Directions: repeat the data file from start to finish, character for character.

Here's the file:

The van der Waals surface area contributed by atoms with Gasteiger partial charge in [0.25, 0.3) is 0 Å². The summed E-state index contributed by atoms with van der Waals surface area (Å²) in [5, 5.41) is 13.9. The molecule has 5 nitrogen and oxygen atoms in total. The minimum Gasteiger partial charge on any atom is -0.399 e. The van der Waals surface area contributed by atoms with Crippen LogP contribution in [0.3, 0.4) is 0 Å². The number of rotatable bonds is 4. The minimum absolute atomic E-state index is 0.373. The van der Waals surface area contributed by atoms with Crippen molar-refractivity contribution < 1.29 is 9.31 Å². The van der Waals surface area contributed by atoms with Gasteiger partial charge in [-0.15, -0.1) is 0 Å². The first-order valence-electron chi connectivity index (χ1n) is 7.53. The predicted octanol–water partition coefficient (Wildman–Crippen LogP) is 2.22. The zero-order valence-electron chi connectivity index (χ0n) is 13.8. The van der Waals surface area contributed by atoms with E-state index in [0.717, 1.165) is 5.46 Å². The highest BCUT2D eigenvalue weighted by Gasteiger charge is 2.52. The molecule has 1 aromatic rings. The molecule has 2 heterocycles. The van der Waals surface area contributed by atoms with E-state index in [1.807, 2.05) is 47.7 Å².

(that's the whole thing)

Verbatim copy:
The van der Waals surface area contributed by atoms with Gasteiger partial charge in [0.25, 0.3) is 0 Å². The summed E-state index contributed by atoms with van der Waals surface area (Å²) in [5, 5.41) is 13.9. The molecule has 5 nitrogen and oxygen atoms in total. The minimum Gasteiger partial charge on any atom is -0.399 e. The van der Waals surface area contributed by atoms with Crippen LogP contribution in [0.3, 0.4) is 0 Å². The number of rotatable bonds is 4. The minimum absolute atomic E-state index is 0.373. The van der Waals surface area contributed by atoms with Crippen molar-refractivity contribution < 1.29 is 9.31 Å². The van der Waals surface area contributed by atoms with Gasteiger partial charge in [-0.15, -0.1) is 0 Å². The first-order valence-electron chi connectivity index (χ1n) is 7.53. The predicted octanol–water partition coefficient (Wildman–Crippen LogP) is 2.22. The zero-order valence-electron chi connectivity index (χ0n) is 13.8. The van der Waals surface area contributed by atoms with E-state index in [0.717, 1.165) is 5.46 Å². The highest BCUT2D eigenvalue weighted by Gasteiger charge is 2.52. The molecule has 1 aromatic rings. The molecule has 2 heterocycles. The van der Waals surface area contributed by atoms with E-state index in [1.807, 2.05) is 47.7 Å².